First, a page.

What do background checks and Donald Trump have in common? Both are gauges of potential trouble brewing for publicly traded gun stocks.
At the end of last week, the Federal Bureau of Investigation released information that background checks for firearm sales fell to an eight-month low. That effectively translates into lower demand for guns, and therefore, lower valuations for gun stocks.
At the same time, Donald Trump is making unnecessary news, drawing concerns among gun rights activists that a Republican will be denied the White House once again.
Should investors of gun stocks be concerned about these latest developments?
At the very least, they deserve careful consideration. Popular gun manufacturers have suffered double-digit-percentage losses in the markets following the FBI’s report. Even ammunition suppliers and firearms retailers like Cabela’s Inc (CAB) have incurred sharp losses. Wall Street is interpreting the data as a major headwind for gun stocks, and is clearly hedging their bets.
Black rifles were the target of both the mainstream media and gun control policymakers after high-profile shootings. Yet the FBI report is very clear — throughout President Barack Obama’s administration, permits for such weapons have steadily declined.
This brings us to Donald Trump. Many analysts take the view that should Hillary Clinton win the general election, that would result in a surge in gun sales due to fears of restrictive gun control laws. Even if that were true, the problem is that extra demand has consistently shifted to handguns, which are lower-ticket items and typically shoot less expensive ammo. That represents a profitability dilemma for gun stocks.
Further, a Clinton administration would likely be bearish for gun stocks over the long term. So it’s in the best interest of Second Amendment activists to push for a Donald Trump White House. The problem there is Donald Trump. He’s getting sidetracked with too many personal disputes and providing plenty of fodder for Clinton.
These are nail-biting times for the firearms industry. Here are three gun stocks marked with a red flag.
Gun Stocks Facing Troubles: Smith & Wesson Holding Corp (SWHC)
Those who don’t know anything about firearms will still have likely heard about Smith & Wesson Holding Corp (SWHC). Both famous and infamous, SWHC is one of few lucky companies to transcend their primary industry and into popular culture. Nevertheless, SWHC needs much more than brand-name recognition to pull through its latest challenge. Following the FBI report, SWHC is down over 10% and is treading precariously on weak technical support.
It may seem a little strange that SWHC is struggling, especially given its recent third-quarter of fiscal year 2016 results. Smith & Wesson veritably killed Wall Street consensus, producing an earnings surprise of nearly 53%.
To its credit, SWHC recognizes the problem. It was revealed in late March that the gun manufacturer wanted to branch out to the “rugged outdoors” market. Although SWHC has yet to officially crystallize its strategy, the move would make sense. Firearm sales can be frustratingly cyclical, and exposure to an unrelated sector could help with the predictability of income.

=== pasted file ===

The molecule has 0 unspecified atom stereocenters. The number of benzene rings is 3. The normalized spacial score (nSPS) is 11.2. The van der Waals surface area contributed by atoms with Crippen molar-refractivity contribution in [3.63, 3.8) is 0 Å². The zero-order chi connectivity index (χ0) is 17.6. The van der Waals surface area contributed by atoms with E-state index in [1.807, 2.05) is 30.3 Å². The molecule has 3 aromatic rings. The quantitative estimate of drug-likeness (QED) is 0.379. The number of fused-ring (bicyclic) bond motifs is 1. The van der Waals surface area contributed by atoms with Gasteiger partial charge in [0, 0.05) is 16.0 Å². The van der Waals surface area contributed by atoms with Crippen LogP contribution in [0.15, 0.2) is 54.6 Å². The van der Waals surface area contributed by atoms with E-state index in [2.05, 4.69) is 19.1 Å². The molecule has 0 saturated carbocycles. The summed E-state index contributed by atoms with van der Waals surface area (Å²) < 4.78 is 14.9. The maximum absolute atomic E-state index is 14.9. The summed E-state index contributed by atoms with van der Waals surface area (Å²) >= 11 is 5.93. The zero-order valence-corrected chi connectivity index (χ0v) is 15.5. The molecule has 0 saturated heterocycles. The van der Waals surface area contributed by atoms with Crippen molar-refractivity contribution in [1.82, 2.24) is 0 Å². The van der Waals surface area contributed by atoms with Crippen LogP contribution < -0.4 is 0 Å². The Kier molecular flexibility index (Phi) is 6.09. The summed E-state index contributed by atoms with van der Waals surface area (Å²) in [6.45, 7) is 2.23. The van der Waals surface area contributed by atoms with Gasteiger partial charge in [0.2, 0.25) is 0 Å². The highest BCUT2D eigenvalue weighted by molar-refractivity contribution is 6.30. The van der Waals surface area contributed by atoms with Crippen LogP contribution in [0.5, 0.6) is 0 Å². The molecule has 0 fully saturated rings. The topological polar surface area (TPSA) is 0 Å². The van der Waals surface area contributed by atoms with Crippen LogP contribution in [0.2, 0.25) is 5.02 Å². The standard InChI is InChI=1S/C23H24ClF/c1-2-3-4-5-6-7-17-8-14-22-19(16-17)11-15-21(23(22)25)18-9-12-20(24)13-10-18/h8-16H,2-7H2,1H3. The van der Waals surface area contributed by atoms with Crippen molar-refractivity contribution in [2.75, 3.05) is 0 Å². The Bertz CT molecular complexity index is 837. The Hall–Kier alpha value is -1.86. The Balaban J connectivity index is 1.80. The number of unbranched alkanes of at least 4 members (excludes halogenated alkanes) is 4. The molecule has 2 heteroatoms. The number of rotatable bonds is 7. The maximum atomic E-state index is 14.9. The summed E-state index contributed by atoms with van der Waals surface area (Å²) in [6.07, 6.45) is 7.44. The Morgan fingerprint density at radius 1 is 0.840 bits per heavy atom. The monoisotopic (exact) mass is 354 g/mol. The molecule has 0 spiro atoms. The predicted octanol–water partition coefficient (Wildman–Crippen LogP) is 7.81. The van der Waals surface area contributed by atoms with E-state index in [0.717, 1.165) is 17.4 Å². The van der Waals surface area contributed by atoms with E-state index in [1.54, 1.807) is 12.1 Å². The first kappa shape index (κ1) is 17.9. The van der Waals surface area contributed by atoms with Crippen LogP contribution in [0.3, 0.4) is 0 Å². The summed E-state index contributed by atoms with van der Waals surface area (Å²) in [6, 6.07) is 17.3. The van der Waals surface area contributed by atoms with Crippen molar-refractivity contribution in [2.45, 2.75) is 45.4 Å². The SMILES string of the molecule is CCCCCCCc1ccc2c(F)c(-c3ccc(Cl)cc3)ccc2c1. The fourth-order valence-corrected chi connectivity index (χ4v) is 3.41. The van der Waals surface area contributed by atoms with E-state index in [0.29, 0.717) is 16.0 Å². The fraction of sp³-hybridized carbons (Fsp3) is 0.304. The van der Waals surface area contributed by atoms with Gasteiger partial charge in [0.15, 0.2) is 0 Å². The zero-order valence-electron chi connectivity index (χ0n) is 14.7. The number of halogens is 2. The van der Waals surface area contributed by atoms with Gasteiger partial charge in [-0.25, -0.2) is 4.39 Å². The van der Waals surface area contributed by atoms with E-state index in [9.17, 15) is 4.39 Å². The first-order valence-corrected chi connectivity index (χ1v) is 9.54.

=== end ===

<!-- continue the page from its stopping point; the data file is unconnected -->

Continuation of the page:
That being said, SWHC is still a firearms company — and that industry has heavy headwinds to overcome.
Gun Stocks Facing Troubles: Sturm, Ruger & Company (RGR)
Although it has a reputation for craftsmanship among the firearms community, Sturm, Ruger & Company (RGR) isn’t exactly a straight shooter when it comes to its financial outlook.
Yes, it blew the heck out of its earnings forecasts for Q1 FY 2016, producing a positive surprise of 26%. RGR claims that industry demand is strong. Yet RGR stock is flat for the year. In addition, shares have lost 10% of value in the markets over the past month, mostly over the past few days.
Will the real RGR please stand up?
Ruger and other gun stocks suffer from a perception problem, and typically jump on unpredictable and regrettable events. Q1 sales were a phenomenal improvement over the year-ago quarter, but it’s the consistency (or lack thereof) that is troubling.
Furthermore, the FBI statistics suggest that long gun sales have hit a plateau. From 2007 until the end of 2015, the number of permits for long guns increased by 20% — a paltry 2% increase every year. On the flip side, handgun permits increased 178% over the same time period. That translates to a progressively declining opportunity for RGR to push higher-priced black rifles to the retail floor.
RGR had a phenomenal run, but industry dynamics warrant some consideration towards profit-taking.
Gun Stocks Facing Troubles: Vista Outdoor Inc.
Among gun stocks, Vista Outdoor Inc. (VSTO) stands on unique ground.
For one thing, VSTO is what Smith & Wesson wants to be — a firearms company that also has exposure to the outdoors market. Along with its gun manufacturing brand Savage Arms, VSTO sells a variety of ammo. Its diversified portfolio has protected it in the markets, with VSTO up over 7% year-to-date. However, that shouldn’t be used as the sole reason to take a risk on the stock.
It all points back to the uneven demand — and it might affect VSTO more negatively than the other gun stocks. For one thing, Savage Arms only produces long guns, the very category that has been in decline relative to handguns.
The other problem is in the ammo. Setting aside novelty revolvers and pistols, most everyday handguns shoot considerably cheaper ammo than that of popular black rifles.
On the ammo side of things, that’s a double-impact. Declining long gun sales reduce demand for long-gun-caliber ammo, which also reduces the opportunity for repeat business.
VSTO may look safe because of its broader reach, but that just ends up diluting its business.
As of this writing, Josh Enomoto did not hold a position in any of the aforementioned securities.